Auto Service World
Feature   September 1, 2006   by Andrew Ross, Publisher and Editor

Little Problems are Big Problems

There is a battle waging about just how big the access to information problem is.

On the one hand, there is the aftermarket initiative branded as “Right to Repair.” It is firmly entrenched in various associations on both sides of the Canada-U.S. border, who are pushing hard the position that restricted access threatens an effective and widespread aftermarket alternative, if not the very survival of the aftermarket itself.

In support of this, the aftermarket presents a survey of 1,000 shops in the U.S., which estimates some $5.8 billion in business is being lost annually because access to information and tools is not readily available. My initial reaction was that we in Canada must be proportionally worse off, as we have less access than they do in the U.S.

Then the Consumer Reports group produces a missive that calls these claims into question. And they do it in the worst possible way for the issue: with the aftermarket’s own data. By actually dissecting the survey responses, the consumer advocacy group unloads all over the aftermarket, and the Coalition for Auto Repair Equality (CARE) in particular, which is made of many industry groups to advance the issue:

“A 2004 survey sponsored by CARE, which has persisted in introducing the bill, found that independent repair shops were turning away customers for lack of information. Of 801 U.S. repair shops polled, 59% had ‘ever’ had a problem getting needed repair information [and that the responses indicate that this] represents only 0.2 to 1.2% of the average independent shop’s monthly business,” said Consumer Reports.

“What’s more, advocates of the bill, led by the Coalition for Auto Repair Equality (CARE), which is comprised of aftermarket parts distributors and large service chains, including AutoZone, Carquest, Jiffy Lube, and NAPA, are exaggerating a problem that affects a minuscule 0.2% of auto-repair customers. A Consumer Reports analysis of CARE’s own data and of congressional testimony shows that the problem the bill addresses has already been solved.”

Now, those of us working in the aftermarket know full well that the problem is far from solved, but the latest volley of opposition should serve as a strong reminder of how opposition can come from an unexpected source. The fact that I am writing about it once again should also serve as a reminder of how sticky this issue really is. After all, isn’t it the “Consumer’s Right to Repair”? Indeed, it seems that there are those who do not believe in the magnanimity of the argument in favour of improved access.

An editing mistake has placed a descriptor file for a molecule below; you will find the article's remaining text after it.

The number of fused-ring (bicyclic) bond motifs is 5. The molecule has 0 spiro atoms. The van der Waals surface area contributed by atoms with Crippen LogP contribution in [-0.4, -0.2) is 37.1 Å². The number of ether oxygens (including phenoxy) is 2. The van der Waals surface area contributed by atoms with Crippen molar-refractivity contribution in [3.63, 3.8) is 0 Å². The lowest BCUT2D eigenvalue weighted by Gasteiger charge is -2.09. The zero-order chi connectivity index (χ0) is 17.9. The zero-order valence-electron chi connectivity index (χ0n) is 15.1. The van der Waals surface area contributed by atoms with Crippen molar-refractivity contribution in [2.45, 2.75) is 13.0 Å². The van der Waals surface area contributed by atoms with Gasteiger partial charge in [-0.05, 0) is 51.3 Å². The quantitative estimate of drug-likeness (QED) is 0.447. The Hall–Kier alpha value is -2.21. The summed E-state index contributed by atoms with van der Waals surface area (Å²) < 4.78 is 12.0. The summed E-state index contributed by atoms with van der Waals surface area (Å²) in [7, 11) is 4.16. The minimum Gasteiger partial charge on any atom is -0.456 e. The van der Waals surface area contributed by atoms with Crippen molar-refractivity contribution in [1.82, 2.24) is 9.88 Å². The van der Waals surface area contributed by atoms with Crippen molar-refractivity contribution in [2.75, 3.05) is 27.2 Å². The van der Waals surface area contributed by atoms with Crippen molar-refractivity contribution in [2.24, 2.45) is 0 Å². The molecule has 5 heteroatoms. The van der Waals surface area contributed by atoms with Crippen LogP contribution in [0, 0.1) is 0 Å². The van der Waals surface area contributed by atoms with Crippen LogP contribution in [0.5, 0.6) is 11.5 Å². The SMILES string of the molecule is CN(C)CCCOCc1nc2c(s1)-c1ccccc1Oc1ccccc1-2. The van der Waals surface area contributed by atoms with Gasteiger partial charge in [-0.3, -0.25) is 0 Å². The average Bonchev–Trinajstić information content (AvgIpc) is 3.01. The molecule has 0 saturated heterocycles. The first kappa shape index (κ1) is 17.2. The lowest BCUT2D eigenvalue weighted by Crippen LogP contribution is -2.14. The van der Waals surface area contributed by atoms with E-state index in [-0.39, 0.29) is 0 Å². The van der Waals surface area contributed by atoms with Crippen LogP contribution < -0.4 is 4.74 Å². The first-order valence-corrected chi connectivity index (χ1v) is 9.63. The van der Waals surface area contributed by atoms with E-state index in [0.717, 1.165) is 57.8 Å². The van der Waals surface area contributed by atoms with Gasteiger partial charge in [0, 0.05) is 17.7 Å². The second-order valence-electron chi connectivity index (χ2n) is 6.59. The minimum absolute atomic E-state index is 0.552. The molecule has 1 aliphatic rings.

In Canada, we have an advantage in that we can learn from the mistakes of our brethren to the south, but we are also handicapped by a culture that is not so hell-bent on treating individual choice as a consumer as if it were enshrined in the constitution.

But perhaps we should, however, do a little hammering of our own to wake up those segments of the aftermarket who are affected most. While there are many making inroads and overtures at the association levels, there has been little if any groundswell of support for the initiatives.

Only a very few incidents of information lockout get reported–I believe it to be a fraction of the total–and this gives everyone outside the industry the impression that there is no big problem.

Perhaps we also have to define what constitutes a problem. If a technician cannot find the information in a readily available repair information source, that is a problem. If he has to call a friend at a dealership, that is a problem. If he has to borrow a tool from that friend, that too is a problem. If he has to spend endless minutes hanging on the phone prying information on the location of a component out of a service advisor at a dealer, that too is a problem.

They are problems of inefficiency and lost time, which means money out the door and less satisfactory repairs. Blocking access is not just about having to send a car to the dealership; it is about not having the resources at hand, at any price, to repair it efficiently.

That hurts your customers, it hurts the consumer, and it hurts you. It’s time we all started letting people know how much.

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